It is just past 2am in the car park of Chin Woo stadium. We’re milled around the Rexton and trying to tetris in the last of the party detritus so we can finally—please deities—go home.
It was the last party of South East Asia (SEA) Jam 2016, a 5-day swing dance extravaganza that began in Singapore and ended in Kuala Lumpur (KL), and it was about as crazy as it sounds.
It was the largest event I’ve ever been involved in organising. Every person who takes on a leadership role has those points where the skills and resources you have, and what you’re aiming for, is separated by a gaping, yawning abyss.
Possibly full of unknown terrors and monsters that are not of the glitter kind. SEA Jam 2016 was mine.
In the beginning. . .
Planning began over a year ago when I was approached by my teacher, mentor and Asian swing dance ringleader, Sing Lim. She headed the SEA Jam committee of three in Singapore and floated this idea of the first-ever multi-city event.
Would my husband Jordan and I (we run KL Swing in Malaysia) join them in making this a reality?
Being of more practical and pessimist stock, it really concerned me. I talk a big party game, but this was a concern. From a logistical, financial, stressful, emotional point of view, we were clearly overreaching.
The dangers of taking the leap and falling played large in my mind, as I’m sure is true for anyone sane that is taking on a big challenge. Those doubts are healthy to have and it’s not wrong to have them.
But of course fear is one part only of a two-sided coin. Flip it and entertain the opposite possibility—of the amazing times that could be had and the amount of people that we could touch with such a big event.
I immediately thought of the food I could serve my foreign friends. And how much fun my last (albeit much smaller) event was three years ago. I imagined the ripples we would make if we managed to pull it off. Then it becomes a dare, almost.
“Betcha can’t do it. . .” “Oh yeah? Betcha I can.”
How did I do it?
In this case you’re not counting on circumstances turning out just right, or magical unicorns turning up with bags of cash to make it a success. That would truly be gambling.
What you’re betting on is yourself and your team:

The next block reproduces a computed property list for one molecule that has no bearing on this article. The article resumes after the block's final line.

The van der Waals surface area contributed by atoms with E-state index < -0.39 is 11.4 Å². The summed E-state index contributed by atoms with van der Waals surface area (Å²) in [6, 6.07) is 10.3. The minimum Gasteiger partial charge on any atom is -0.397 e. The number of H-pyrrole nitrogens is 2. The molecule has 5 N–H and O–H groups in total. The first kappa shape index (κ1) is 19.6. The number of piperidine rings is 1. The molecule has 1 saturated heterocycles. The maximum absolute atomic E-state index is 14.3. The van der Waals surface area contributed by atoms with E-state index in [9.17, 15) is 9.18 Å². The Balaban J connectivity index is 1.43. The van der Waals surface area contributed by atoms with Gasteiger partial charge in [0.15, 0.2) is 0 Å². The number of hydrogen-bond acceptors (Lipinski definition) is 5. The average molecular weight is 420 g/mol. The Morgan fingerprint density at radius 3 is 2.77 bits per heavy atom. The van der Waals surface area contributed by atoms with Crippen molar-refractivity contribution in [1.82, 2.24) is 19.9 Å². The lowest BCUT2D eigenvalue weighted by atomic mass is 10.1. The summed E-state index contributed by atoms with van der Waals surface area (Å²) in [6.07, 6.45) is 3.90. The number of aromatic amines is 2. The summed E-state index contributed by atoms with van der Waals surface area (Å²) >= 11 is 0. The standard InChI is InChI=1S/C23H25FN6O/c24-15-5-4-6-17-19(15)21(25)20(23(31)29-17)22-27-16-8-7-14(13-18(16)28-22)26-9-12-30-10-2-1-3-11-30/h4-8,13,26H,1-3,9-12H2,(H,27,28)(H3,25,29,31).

(1) that you’ll work together to keep going to look for a solution when problems come up;
(2) and that you will see this idea through, in whatever shape or form that turns out to be.
It might be useful now to cover things that didn’t turn out in our favour: •Our very special guest, Chazz Young, the son of swing dance master Frankie Manning, didn’t make it due to health issues. (He is recovering well now.)
•The devaluation of the ringgit to historical lows meant the pricing of the event (budgeted in Singapore Dollars) went from being an expensive treat to really unfeasible for many local dancers.
•Our initial booking for Chin Woo stadium, which has a huge parquet floor, had to be moved to a smaller function room with laminate flooring because we didn’t have the expected people who signed up.
•Gunhild Carling, our bandleader, was going to bring another member of her family band. But we had to cancel that as well.
•Personally, I had health issues and had to take a few months at a slow pace whilst I recovered.
Watch Carling in action at the recent SEA Jam Street Swing in Kuala Lumpur:
Three swing dancers having a ball at the SEA JAM 2016. From left: James Lee, Hong Wee, and Jordan Saw.
What really went down
So here’s what did turn out. I’m using estimates here as final numbers aren’t in yet:
•120 people participating in Singapore
•Bus trip from Singapore to KL via Malacca had landed a couple hours late with visa hiccups, but fine in the grand scheme of things
•150 or more people turned up in KL
•Six international teachers, five nights of live music, one Swedish bandleader
•One video of Carling, our Swedish bandleader, and a local Malaysian band WVC that has at time of writing, received more than 2 million views
The process to get here was painful. Countless Monday nights spent on hours-long conference calls, and so many problems with no clear solution because we’ve simply never been in this position before, all whilst juggling our own complicated lives and situations.
But (get ready for high-minded reference material) as Jerry Seinfeld said in an episode of Comedians in Cars Getting Coffee: Pain is information. And we, as a committee, certainly got a lot more informed in this process!
There is no doubt we all grew immensely and made connections that we have never imagined possible. And it’s now something we can look back with pride that we have made a new path.
I’m immensely grateful to have a mischief-maker like Sing Lim in my life, and with a tight, skilled and supportive team, I’m happy to say the mischief was definitely managed.
By MICHELLE GIBBINGS. How you treat an employee on exit says much about your leadership and the organisation's culture. You want to ensure the team member departs feeling valued and for the transition to be smooth, minimising impacts on the team and performance.